irrigated lands if there is any remote likelihood of having homes, property and lives wiped out in floods from bursting reservoirs.
Granting, then, that the reservoirs are feasible, there still remains the question of expense in constructing the number necessary to place one or more in each of the most important tributaries. Estimate the expense most generously, letting each one cost a third more than the Engle dam above El Paso, and the total figure then is less than what has already been spent on the Mississippi system. But there is another important factor to be considered—the tremendous possibilities which lie in the development of water power from each reservoir. The question of future motive power for industrial purposes, as the coal supply decreases, is a problem which must soon be met in this country, and probably will be solved by the use of water power either directly or through electricity. In fact, even now, water rights are being rapidly acquired and developed on every hand, as the advance guard of the change that is to come. A sample of what a storage reservoir will do can be seen in the case of the comparatively small irrigation project at Minidoka, Idaho, which will develop about 30,000 horse power per year. Renting this power at the very low figure of $10 per horse power per year would pay for the entire Minidoka project, reservoir, irrigation-canals, gates and all, in six years. The amount of power generated by the Mississippi system is variously estimated high and low, with 60,000,000 horse power per year as an intermediate figure. Much of this amount is not directly available, but granting on a conservative basis that a series of impounding reservoirs would develop immediately 2 per cent, of that amount, there would be 1,200,000 horse power to be turned into electricity and distributed to factories. A purely nominal rental would be ample enough to repay in two or three decades the entire original expense of the system, besides a good income on the investment. The reservoir system, however, must be intimately associated with forest conservation as a vital factor in regulating surface drainage and in checking the amount of soil erosion which supplies sediment to the river.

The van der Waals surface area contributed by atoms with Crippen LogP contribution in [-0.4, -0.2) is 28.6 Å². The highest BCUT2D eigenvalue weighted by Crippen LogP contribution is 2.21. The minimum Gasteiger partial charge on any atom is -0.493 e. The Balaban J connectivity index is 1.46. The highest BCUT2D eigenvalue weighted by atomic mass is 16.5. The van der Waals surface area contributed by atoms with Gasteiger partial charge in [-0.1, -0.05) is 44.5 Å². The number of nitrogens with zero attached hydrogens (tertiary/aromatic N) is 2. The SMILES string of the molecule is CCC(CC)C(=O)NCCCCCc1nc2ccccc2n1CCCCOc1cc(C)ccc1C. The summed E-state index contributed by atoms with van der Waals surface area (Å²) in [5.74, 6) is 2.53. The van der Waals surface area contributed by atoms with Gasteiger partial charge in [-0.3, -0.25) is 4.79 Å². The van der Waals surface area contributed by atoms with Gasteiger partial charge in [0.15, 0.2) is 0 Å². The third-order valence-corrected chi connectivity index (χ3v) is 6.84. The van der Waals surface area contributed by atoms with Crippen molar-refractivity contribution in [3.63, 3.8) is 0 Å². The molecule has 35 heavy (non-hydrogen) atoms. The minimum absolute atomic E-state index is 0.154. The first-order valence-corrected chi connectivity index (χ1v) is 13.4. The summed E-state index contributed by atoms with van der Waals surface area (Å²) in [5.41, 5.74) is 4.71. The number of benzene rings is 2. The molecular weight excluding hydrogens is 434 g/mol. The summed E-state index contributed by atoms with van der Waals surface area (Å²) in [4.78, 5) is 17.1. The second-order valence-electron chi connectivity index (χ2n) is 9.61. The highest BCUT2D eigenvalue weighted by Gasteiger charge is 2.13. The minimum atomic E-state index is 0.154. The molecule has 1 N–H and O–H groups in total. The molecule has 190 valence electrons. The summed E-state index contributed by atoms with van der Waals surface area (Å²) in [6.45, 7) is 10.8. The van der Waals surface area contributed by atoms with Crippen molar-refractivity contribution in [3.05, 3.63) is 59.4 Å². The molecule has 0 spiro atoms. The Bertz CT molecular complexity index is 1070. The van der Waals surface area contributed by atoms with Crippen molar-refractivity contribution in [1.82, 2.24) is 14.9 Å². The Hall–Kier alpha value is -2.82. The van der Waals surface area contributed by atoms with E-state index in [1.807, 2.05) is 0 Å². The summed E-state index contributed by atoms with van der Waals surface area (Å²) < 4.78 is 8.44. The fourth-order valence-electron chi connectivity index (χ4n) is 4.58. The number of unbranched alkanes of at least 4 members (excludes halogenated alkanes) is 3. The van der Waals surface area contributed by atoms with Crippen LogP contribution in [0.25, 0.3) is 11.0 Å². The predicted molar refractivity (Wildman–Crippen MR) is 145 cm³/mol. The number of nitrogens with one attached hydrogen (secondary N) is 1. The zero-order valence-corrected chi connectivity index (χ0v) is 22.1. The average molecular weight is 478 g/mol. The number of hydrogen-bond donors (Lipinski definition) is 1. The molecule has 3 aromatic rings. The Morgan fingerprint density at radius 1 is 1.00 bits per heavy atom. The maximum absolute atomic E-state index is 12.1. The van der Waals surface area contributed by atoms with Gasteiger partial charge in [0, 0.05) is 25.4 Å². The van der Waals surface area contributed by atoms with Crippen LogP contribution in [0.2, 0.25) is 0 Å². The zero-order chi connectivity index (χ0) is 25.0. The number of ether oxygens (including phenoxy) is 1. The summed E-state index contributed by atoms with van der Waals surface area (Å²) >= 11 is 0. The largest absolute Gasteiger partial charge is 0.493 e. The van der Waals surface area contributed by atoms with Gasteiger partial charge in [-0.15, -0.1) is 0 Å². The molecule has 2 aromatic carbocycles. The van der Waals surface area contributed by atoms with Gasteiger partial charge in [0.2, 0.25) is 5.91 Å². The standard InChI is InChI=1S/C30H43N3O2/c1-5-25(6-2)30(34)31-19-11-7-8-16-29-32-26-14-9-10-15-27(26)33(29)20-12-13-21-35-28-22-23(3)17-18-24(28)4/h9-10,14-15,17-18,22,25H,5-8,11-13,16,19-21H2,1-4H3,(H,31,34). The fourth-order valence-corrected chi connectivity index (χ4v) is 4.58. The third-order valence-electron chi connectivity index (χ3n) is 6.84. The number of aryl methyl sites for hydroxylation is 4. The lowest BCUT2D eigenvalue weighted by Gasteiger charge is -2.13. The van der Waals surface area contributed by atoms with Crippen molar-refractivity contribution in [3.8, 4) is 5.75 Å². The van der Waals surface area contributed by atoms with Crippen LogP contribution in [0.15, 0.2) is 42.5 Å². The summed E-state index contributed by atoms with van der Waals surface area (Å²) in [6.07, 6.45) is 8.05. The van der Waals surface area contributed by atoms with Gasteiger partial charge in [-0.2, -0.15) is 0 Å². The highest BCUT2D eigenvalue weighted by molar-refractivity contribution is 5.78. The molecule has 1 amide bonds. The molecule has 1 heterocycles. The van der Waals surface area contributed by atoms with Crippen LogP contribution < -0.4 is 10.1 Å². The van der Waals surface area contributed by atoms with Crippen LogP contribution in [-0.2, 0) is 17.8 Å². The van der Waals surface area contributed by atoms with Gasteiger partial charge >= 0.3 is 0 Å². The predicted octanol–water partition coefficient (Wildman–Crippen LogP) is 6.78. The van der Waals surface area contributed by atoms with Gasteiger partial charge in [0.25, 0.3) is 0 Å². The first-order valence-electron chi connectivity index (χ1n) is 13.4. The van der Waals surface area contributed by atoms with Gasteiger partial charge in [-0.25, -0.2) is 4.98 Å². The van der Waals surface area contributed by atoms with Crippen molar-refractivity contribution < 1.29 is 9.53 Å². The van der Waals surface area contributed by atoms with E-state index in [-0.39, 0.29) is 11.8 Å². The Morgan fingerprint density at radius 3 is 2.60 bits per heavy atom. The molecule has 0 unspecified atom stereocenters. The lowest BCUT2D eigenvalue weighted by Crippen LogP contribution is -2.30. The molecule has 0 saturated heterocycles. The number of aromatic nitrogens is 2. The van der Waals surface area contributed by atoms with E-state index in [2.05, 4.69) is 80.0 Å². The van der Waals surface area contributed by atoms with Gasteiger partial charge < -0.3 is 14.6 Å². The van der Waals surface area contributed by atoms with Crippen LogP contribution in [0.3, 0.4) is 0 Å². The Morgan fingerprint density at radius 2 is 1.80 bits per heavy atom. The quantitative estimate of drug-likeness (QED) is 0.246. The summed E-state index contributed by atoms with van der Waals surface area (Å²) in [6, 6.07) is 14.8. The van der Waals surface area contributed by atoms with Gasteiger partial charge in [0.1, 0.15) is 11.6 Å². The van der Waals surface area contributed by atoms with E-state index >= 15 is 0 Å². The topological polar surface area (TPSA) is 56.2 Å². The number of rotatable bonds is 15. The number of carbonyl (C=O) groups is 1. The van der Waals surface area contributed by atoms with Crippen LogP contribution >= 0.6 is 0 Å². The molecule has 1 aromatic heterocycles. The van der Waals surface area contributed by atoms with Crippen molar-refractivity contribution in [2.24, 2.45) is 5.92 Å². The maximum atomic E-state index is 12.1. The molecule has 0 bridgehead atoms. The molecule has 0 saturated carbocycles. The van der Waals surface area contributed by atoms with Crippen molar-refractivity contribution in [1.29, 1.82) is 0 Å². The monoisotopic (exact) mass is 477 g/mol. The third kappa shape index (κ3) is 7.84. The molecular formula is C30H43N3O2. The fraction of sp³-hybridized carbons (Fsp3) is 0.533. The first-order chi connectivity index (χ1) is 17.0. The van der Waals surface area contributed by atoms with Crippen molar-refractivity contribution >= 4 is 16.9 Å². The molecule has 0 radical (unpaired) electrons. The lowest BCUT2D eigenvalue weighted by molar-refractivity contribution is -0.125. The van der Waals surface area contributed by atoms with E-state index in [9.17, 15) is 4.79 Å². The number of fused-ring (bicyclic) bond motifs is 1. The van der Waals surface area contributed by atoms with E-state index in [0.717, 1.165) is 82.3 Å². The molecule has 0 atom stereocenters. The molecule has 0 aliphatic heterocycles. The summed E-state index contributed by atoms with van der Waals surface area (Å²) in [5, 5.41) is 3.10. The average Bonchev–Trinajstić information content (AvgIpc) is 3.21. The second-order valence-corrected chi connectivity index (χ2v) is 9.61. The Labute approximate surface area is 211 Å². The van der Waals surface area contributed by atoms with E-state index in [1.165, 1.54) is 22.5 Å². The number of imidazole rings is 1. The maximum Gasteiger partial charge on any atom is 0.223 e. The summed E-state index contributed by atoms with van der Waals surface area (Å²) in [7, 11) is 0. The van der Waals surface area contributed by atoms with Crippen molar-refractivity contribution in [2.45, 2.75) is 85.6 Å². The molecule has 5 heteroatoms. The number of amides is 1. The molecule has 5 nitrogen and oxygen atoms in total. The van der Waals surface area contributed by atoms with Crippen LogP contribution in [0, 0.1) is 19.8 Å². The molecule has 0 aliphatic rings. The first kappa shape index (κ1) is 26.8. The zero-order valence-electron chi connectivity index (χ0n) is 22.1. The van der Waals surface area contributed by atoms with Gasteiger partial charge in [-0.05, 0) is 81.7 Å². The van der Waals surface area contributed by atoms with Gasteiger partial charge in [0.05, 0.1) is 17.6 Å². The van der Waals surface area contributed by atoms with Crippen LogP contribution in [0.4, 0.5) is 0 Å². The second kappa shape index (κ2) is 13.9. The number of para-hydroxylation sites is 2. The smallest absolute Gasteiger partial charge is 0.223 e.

The proper building of reservoirs in the headwaters, therefore, offers what no other plan can possibly offer: it promises effective regulation of river stages and water supply for all time to come, removing entirely the liability of destructive floods, checking the erosion of banks and preventing much of the formation and shifting of sand bars and the pollution of water which the presence of sediment means. At the same time it provides a way of actually paying for itself in short order, aside from all idea of the savings to shippers and river interests in general which would be in excess of the cost. The importance of this latter consideration is emphasized best by a brief comparison with the system now being followed. The levee-revetment system, as mapped out, calls for an expenditure of $60,000,000 for its completion. From